% commands which include a full point as an integral
% part of the command, and in
% these cases one must, of course, \textsl{not} use the |\.| command.
% A common situation where this arises is in the
% typesetting of unbalanced vertical braces, in which case
% a full point is used by one of the commands (|\right.|) to represent the absent brace.
% For example, the structure
% \[
% \left\{
% \begin{array}{l}
% \displaystyle x = -b/6 \\
% \displaystyle y = (4ac - b^2)/7
% \end{array}
% \right.
% \]
% is typeset by the following code
% \begin{verbatim}
% \[
% \left\{
% \begin{array}{l}
% \displaystyle x = -b/6 \\
% \displaystyle y = (4ac - b^2)/7
% \end{array}
% \right.
% \]
% \end{verbatim}
% which uses the command |\right.| to balance the left brace
% command |\left\{| before the array. Since the full point
% is part of the command there is no need to use the |\.| command.
%
% If we now add some punctuation to the above structure, say, a
% comma terminating the first line and a full point to terminate
% the second line as follows,
% \[
% \left\{
% \begin{array}{l}
% \displaystyle x = -b/6, \\
% \displaystyle y = (4ac - b^2)/3\.
% \end{array}
% \right.
% \]
% then we add the full point using
% the command |\.| as shown in the following code.\newpage
% \begin{verbatim}
% \[
% \left\{
% \begin{array}{l}
% \displaystyle x = -b/6, \\
% \displaystyle y = (4ac - b^2)/7\.
% \end{array}
% \right.
% \]
%\end{verbatim}
%
% Outside mathmode the command |\.| performs its usual
% function of placing a dot above a character, for example
% the command |\.{a}| generates the \.{a} character.
%
%\section{Installing the decimal package}
%
% The \textsc{decimal} package is included in the {\TeX}Live distribution, and is likely
% to be already installed if you have a fairly complete recent {\TeX}Live installation.
% The \textsc{decimal} package consists of the following files
%\begin{verbatim}
%decimal.ins
%decimal.dtx
%decimal.pdf (this file)
%decimal.sty
%\end{verbatim}
%
%\subsection*{Placing the files}
%\begin{itemize}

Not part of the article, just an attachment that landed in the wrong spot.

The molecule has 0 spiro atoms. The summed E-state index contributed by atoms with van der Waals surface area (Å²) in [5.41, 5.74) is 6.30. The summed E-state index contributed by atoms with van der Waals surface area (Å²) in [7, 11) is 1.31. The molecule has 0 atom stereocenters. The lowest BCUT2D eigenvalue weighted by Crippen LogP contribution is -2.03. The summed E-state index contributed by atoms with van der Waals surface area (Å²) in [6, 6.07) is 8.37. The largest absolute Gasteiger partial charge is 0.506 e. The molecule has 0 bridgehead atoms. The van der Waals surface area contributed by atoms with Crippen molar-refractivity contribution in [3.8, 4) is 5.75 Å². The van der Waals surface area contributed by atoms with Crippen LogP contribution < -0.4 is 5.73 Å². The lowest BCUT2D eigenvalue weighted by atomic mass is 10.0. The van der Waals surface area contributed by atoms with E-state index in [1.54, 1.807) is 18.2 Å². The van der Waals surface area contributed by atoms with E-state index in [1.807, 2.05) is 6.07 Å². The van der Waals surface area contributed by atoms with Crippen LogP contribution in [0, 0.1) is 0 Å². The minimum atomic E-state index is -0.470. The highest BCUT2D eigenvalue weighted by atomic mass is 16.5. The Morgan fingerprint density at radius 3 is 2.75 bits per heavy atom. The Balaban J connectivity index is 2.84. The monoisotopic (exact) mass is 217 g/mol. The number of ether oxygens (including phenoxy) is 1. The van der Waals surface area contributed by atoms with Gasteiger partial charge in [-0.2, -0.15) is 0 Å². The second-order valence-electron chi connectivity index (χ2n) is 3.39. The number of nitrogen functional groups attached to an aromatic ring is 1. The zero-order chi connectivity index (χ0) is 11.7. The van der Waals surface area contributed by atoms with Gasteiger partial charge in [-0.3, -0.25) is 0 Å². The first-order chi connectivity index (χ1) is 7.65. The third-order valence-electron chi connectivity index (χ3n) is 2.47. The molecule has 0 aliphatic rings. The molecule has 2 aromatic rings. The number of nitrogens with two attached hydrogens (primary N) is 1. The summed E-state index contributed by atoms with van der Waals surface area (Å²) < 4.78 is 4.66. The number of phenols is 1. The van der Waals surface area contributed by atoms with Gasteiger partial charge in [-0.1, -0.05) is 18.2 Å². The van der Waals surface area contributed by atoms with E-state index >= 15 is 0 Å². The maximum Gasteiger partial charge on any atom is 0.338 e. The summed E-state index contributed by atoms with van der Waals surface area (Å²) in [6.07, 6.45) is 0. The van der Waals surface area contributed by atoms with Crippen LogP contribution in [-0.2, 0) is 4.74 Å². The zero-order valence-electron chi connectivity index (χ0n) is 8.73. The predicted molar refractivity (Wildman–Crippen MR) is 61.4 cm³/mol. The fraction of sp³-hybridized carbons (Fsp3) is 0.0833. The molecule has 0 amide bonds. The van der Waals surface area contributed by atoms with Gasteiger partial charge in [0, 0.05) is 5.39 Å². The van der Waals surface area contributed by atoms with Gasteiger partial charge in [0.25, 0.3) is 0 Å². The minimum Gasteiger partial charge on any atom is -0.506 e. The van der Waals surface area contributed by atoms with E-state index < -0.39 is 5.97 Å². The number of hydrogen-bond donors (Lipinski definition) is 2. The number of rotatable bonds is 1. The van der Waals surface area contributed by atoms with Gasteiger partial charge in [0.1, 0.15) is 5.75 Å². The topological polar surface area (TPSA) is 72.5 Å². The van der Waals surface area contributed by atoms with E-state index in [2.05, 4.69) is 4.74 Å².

%
%\item \texttt{decimal.sty}
% {\TeX}Live typically places \texttt{decimal.sty} in the following directory
% \newline |/usr/local/texlive/2010/texmf-dist/tex/latex/decimal/decimal.sty|
% Alternatively, one could place it in the user's \texttt{/texmf-local/} directory, for example,
% something like \newline |/usr/local/texlive/texmf-local/tex/latex/local/decimal/decimal.sty|
% which has the merit of not being overwritten by {\TeX}Live.
%
% \item \texttt{decimal.pdf}
%
% {\TeX}Live typically places \texttt{decimal.pdf} in the \texttt{/doc/} directory, for example
% \newline |/usr/local/texlive/2010/texmf-dist/doc/latex/decimal/|
% {\newline}Using this directory has the great advantage that the \texttt{texdoc} utility
% will then display the pdf when you type the command \command{texdoc decimal}.
%
%\end{itemize}
%Once the files have been placed, then update the \TeX\ file database. On a Linux system this is
%done by running the \command{texhash} command (as root).
%
%\section{Known bugs}
%
%\subsection*{Problems with the \texttt{mathpazo} and \texttt{hyperref} packages}
% We know of only two package-interaction problems as follows.
% The \texttt{mathspazo} package effectively neutralises a previously loaded \texttt{decimal} package.
% If the \texttt{decimal} package is loaded before the \texttt{hyperref} package, then
% \LaTeX\ fails, throwing out multiple maths-related error messages
%
% The work-around is simply to install the decimal package \textit{after} these two packages.
%
%\section{Version history}
% \begin{itemize}
% \item May 2, 2005 --- version $1.1$
% \item July 12, 2003 --- first release (version $1.0$)
% \end{itemize}
%
% \section{The Implementation}
%
% The code of the package is quite simple. Initially, we introduce a new
% command which has the functionality of the |\.| command. Then we redefine
% the |\.| command so that it produces a dot in math mode, while it
% retains its original functionality in text mode.
% \begin{macrocode}
%<*decimal>
\let\peri@d\.
\def\.{\ifmmode\mbox{.}\else\expandafter\peri@d\fi}
% \end{macrocode}
% One thing we need to do is to define a new math command which will yield a
% |\cdot| without any leading or trailing white space.
% \begin{macrocode}
\DeclareMathSymbol{\cd@t}{\mathord}{symbols}{"01}
% \end{macrocode}
% Now, we are ready to change the mathcode of the period so that it produces
% the desired result in math mode. Note that this ``trick'' is documented
% in the \TeX{}book and in the book ``Digital Typography Using \LaTeX,''
% Springer-Verlag New York, ISBN 0-387-95217-9, 2003.
% \begin{macrocode}
\mathcode`\.="8000
{\catcode`\.=\active%
\gdef.{\cd@t} }
%
% \end{macrocode}
%
% \Finale